We were in a long-distance relationship for about a year while he was away at law school.
Every now and then, I’d catch glimpses of what he was up to — Instagram stories at a bar with girls I didn’t recognize, or a post about something I didn’t have context for.
Something was up. So, what was a girl to do? Check his location, of course. And I did — compulsively.
I was on a pursuit. I didn’t trust him, so naturally, I felt our connection with one another weakening. I was lonely and convinced he was up to no good.
Every time I checked his location, that was my subtle call for him to turn his focus back to our relationship. ‘”Pay attention to me!’” I’d think.
There are a few other examples of what partner pursuing can look like, according to the study: beyond checking social media profiles or location, it can include clinging, demanding, partner checking, or protesting.
For those engaging in partner pursuit, “if their efforts go ignored or unanswered, they may get desperate,” Peel says. “And if they don’t get the attention they want, they may shift to attack mode.”
According to another psychologist involved in this study, this behavior is a death sentence for relationships.
For my own relationship, I guess I saw that one coming.
This is the ultimate defense mechanism — instead of fighting back, the partner just gives up.
What form does partner withdrawal take?
Sometimes, the party that feels slighted may even turn to outside sources for comfort — whether that’s a friend, family member or even getting into another relationship.
Or, if they feel cornered and have nowhere to go, the partner could also attack. Sensing a theme here?
A friend of mine, Jacob, told me he had been doing this in his relationships for years without even realizing it.
“I self-sabotage by keeping my emotions to myself and trying to act instead of tell,” he told me.
Most of this, he says, comes from how he was taught to act in relationships. “As men, sometimes it’s hard to turn your emotions into words because it’s kind of a pride thing. We aren’t raised to talk about that so we don’t do a good job of it.”
Now, he says, he’s getting better.
“[It’s] changing, but it’s a learning process,” he said. He had to learn the hard way, too.
“Probably the best example is a failed relationship from some three years back with a girl I really, really liked,” he said, “where she just told me it wasn’t going to work out because I was ‘emotionally unavailable.’ That hurt, but it definitely put things into perspective.”
“I see this behavior all the time with my mediation clients,” she says. “What they’ve been keeping to themselves finally comes out in mediation — after they’ve decided to divorce. Usually, it’s too late to salvage the relationship at this point.”
Where does this behavior come from, though?
“[The partner does] not anticipate that someone is actually going to meet their needs,” says a psychologist interviewed in the study, so why put in the effort?
And when your needs aren’t being met, loneliness can be just around the corner.
It may sound like we’re getting repetitive here, but defensiveness is the overarching motive behind all of these behaviors, Peel tells us.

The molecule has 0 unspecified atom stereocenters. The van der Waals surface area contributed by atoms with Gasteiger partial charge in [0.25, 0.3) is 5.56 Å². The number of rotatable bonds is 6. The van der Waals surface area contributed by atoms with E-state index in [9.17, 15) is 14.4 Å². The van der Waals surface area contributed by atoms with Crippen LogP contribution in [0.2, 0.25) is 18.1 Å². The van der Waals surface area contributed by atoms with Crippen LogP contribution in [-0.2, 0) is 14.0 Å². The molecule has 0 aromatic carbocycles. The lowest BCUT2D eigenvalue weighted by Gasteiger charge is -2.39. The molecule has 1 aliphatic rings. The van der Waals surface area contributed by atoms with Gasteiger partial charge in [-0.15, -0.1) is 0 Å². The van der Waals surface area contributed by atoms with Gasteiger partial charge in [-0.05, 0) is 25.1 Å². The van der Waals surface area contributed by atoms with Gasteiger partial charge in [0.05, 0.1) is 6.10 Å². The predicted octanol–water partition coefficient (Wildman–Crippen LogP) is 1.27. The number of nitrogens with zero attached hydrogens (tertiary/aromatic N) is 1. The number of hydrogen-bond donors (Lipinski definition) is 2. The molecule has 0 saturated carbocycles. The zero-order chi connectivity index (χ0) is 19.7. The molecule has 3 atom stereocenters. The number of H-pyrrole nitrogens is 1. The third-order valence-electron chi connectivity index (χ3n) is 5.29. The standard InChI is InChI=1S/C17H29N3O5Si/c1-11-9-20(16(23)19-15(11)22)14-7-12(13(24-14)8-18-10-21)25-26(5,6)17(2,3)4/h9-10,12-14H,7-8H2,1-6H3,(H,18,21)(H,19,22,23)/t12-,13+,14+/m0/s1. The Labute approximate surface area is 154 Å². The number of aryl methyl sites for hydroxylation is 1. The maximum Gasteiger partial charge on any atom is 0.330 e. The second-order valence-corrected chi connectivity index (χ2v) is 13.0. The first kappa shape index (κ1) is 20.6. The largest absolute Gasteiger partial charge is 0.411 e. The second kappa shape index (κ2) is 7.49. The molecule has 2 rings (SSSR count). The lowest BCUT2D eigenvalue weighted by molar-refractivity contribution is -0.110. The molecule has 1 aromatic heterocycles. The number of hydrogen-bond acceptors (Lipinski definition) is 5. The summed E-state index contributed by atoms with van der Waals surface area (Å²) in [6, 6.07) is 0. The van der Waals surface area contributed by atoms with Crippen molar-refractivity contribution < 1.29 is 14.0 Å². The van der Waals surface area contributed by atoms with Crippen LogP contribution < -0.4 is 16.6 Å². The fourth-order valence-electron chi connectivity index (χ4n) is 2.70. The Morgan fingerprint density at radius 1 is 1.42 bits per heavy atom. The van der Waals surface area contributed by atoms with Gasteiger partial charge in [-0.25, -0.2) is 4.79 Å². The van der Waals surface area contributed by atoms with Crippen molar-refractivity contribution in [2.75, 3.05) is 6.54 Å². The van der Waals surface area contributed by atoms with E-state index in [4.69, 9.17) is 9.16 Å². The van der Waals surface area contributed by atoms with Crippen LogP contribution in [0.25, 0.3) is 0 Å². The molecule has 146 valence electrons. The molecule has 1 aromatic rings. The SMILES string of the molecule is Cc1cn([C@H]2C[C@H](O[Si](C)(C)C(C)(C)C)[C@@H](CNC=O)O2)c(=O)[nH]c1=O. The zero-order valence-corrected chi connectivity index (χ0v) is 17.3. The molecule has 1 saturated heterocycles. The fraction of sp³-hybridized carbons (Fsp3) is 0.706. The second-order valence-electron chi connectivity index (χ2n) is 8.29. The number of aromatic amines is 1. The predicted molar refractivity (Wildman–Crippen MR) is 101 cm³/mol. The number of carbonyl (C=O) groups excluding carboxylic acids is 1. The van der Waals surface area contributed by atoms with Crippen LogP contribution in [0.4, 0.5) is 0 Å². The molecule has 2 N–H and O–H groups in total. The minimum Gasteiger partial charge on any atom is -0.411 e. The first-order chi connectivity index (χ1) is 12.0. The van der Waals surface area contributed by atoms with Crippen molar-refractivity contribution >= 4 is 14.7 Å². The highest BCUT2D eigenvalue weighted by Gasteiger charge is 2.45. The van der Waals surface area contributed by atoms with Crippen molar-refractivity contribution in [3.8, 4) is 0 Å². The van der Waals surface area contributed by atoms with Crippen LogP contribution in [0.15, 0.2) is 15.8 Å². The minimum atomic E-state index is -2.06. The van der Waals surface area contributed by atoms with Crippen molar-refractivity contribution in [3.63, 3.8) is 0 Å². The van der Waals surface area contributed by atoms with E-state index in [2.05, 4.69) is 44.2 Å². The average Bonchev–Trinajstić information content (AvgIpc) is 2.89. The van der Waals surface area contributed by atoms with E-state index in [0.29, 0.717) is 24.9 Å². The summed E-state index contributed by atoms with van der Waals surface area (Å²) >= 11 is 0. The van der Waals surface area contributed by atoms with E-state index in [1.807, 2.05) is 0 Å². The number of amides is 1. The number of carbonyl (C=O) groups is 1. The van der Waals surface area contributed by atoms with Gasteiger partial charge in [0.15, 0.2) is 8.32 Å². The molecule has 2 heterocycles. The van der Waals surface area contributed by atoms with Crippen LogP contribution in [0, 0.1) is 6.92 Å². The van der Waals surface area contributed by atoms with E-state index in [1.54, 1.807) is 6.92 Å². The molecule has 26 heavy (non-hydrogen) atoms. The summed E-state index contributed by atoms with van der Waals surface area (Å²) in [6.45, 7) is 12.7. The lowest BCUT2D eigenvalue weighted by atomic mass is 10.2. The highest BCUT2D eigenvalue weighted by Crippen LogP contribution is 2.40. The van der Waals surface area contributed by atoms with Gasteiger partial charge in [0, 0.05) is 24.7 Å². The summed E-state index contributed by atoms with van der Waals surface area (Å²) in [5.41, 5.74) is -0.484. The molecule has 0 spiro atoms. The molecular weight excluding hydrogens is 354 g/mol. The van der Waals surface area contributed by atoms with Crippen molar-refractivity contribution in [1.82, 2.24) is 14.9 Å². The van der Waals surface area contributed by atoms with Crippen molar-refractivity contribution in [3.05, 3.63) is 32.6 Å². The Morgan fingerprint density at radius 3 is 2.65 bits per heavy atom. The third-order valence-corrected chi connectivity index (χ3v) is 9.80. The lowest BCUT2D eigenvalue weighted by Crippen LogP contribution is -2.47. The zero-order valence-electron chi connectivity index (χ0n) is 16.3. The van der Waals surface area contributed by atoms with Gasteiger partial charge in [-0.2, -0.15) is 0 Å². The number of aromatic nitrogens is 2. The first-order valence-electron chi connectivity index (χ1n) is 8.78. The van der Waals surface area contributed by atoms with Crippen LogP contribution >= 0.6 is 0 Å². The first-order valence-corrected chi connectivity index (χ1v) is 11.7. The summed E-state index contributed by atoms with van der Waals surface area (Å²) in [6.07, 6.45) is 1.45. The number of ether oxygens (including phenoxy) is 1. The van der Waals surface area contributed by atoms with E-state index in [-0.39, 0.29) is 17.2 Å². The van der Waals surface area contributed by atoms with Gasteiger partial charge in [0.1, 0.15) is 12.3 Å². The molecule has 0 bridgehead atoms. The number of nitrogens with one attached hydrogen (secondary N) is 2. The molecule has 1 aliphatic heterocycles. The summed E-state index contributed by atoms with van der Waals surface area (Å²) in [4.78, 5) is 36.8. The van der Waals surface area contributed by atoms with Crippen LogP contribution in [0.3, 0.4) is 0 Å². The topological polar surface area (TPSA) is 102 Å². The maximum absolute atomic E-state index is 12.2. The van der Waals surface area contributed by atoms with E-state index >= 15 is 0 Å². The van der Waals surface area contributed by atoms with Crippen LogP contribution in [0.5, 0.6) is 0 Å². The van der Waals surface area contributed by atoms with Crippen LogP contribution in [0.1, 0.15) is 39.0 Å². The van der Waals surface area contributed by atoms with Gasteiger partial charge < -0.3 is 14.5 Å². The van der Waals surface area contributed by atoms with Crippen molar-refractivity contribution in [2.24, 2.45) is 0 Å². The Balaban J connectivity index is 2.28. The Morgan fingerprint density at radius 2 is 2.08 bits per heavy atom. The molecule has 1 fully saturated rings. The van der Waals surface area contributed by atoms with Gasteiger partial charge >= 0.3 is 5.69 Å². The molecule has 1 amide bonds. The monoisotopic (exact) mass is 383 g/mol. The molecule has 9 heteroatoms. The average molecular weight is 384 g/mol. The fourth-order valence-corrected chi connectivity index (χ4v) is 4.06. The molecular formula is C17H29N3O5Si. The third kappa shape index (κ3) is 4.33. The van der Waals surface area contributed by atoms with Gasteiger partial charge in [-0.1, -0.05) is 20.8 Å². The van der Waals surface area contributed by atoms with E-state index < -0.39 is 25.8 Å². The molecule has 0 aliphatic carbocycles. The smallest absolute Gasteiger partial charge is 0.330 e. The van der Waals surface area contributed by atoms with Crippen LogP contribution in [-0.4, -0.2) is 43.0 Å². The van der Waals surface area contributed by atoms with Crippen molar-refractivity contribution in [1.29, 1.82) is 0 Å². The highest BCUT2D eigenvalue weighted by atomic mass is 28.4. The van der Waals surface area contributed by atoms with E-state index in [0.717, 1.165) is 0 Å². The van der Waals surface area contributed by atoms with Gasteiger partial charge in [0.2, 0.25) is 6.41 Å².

“This is out of self-preservation, and what people do when they feel like they’re going to be attacked,” she says.
Peel notes: “The threat, while perceived, may not even be real. It could be lingering from past romantic relationships or even relationships with caregivers, friends or others.”
It doesn’t necessarily matter if the threat is real or not, though — if we feel defensive around our partner, it will lead to relationship issues and loneliness from a lack of connection.
Eventually, dysfunctional relationships will reach a point where at least one person is disrespecting the other, Peel says.
This is called contempt. These may sound like some of the behaviors in partner attacking, because they are similar.
According to Dr. John Gottman, a psychological researcher famous for his work on predicting divorces, contempt is the most dangerous behavior of all.
“Contempt carries with it a poison that seeps into our interactions, turning them into something ugly and toxic,” according to The Gottman Institute.
Peel agrees with Gottman – contempt is the greatest predictor of the failure of a relationship. And when you’re feeling contempt for your partner, that relationship can quickly become a lonely place.
Difficulties Trusting And Jealousy
This one is exactly what it sounds like.
Why do we have a hard time trusting? It could be that your partner has previously broken your trust, but maybe not.
“Many times this comes from previous experiences,” Peel explains. “Maybe they were cheated on by an ex, and now they don’t know how to trust subsequent partners.”
I’ve had to deal with this one before, too.
My current boyfriend was cheated on in his last relationship and, this time around, I was seeing someone else before our own relationship was clearly defined. When he found out, he was hurt and was scared to put himself in harm’s way again.
But now, after talking it out (and with a little help from my therapist) we’ve been able to reestablish trust in one another and with it, we’ve rebuilt our close connection to avoid that sense of loneliness that can occur when it is absent.
Difficulty trusting could stem from non-romantic relationships too — if you didn’t have a stable childhood, or had your trust betrayed by someone close, you could have difficulty trusting in your romantic relationships as well.
As one psychologist interviewed for the study noted: Because of the lack of trust, these partners “wonder [deep down] why their partner even committed.”
Okay, while all the behaviors we’ve listed before might sound “destructive,” these are a bit more serious than our earlier examples.
After she began recovery for an eating disorder, her partner said she was “approaching the upper limit of weight he found attractive.” After she told him to get over it, his behavior changed.
“For the next several months, he abused alcohol and cannabis to withdraw from the relationship,” Fisher explained.